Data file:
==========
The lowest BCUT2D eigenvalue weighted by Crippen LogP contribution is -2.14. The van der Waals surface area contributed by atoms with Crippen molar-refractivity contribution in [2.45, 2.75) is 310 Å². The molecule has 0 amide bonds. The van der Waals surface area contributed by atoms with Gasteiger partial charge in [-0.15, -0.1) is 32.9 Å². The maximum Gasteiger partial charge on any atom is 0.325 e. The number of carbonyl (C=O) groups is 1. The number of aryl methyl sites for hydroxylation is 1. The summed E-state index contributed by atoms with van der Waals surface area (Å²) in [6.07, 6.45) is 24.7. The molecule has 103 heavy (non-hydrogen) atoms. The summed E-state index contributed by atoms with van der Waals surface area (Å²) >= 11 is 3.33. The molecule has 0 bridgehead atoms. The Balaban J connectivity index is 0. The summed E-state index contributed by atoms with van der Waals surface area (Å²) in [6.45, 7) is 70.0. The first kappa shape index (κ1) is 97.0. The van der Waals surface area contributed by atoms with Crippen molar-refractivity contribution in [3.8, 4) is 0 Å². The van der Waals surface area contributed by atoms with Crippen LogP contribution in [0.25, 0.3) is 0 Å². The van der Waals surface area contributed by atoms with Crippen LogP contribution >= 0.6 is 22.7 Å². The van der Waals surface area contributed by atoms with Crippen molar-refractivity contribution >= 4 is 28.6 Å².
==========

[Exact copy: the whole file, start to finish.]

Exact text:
The lowest BCUT2D eigenvalue weighted by Crippen LogP contribution is -2.14. The van der Waals surface area contributed by atoms with Crippen molar-refractivity contribution in [2.45, 2.75) is 310 Å². The molecule has 0 amide bonds. The van der Waals surface area contributed by atoms with Gasteiger partial charge in [-0.15, -0.1) is 32.9 Å². The maximum Gasteiger partial charge on any atom is 0.325 e. The number of carbonyl (C=O) groups is 1. The number of aryl methyl sites for hydroxylation is 1. The summed E-state index contributed by atoms with van der Waals surface area (Å²) in [6.07, 6.45) is 24.7. The molecule has 103 heavy (non-hydrogen) atoms. The summed E-state index contributed by atoms with van der Waals surface area (Å²) >= 11 is 3.33. The molecule has 0 bridgehead atoms. The Balaban J connectivity index is 0. The summed E-state index contributed by atoms with van der Waals surface area (Å²) in [6.45, 7) is 70.0. The first kappa shape index (κ1) is 97.0. The van der Waals surface area contributed by atoms with Crippen molar-refractivity contribution in [3.8, 4) is 0 Å². The van der Waals surface area contributed by atoms with Crippen LogP contribution in [0.25, 0.3) is 0 Å². The van der Waals surface area contributed by atoms with Crippen LogP contribution >= 0.6 is 22.7 Å². The van der Waals surface area contributed by atoms with Crippen molar-refractivity contribution >= 4 is 28.6 Å².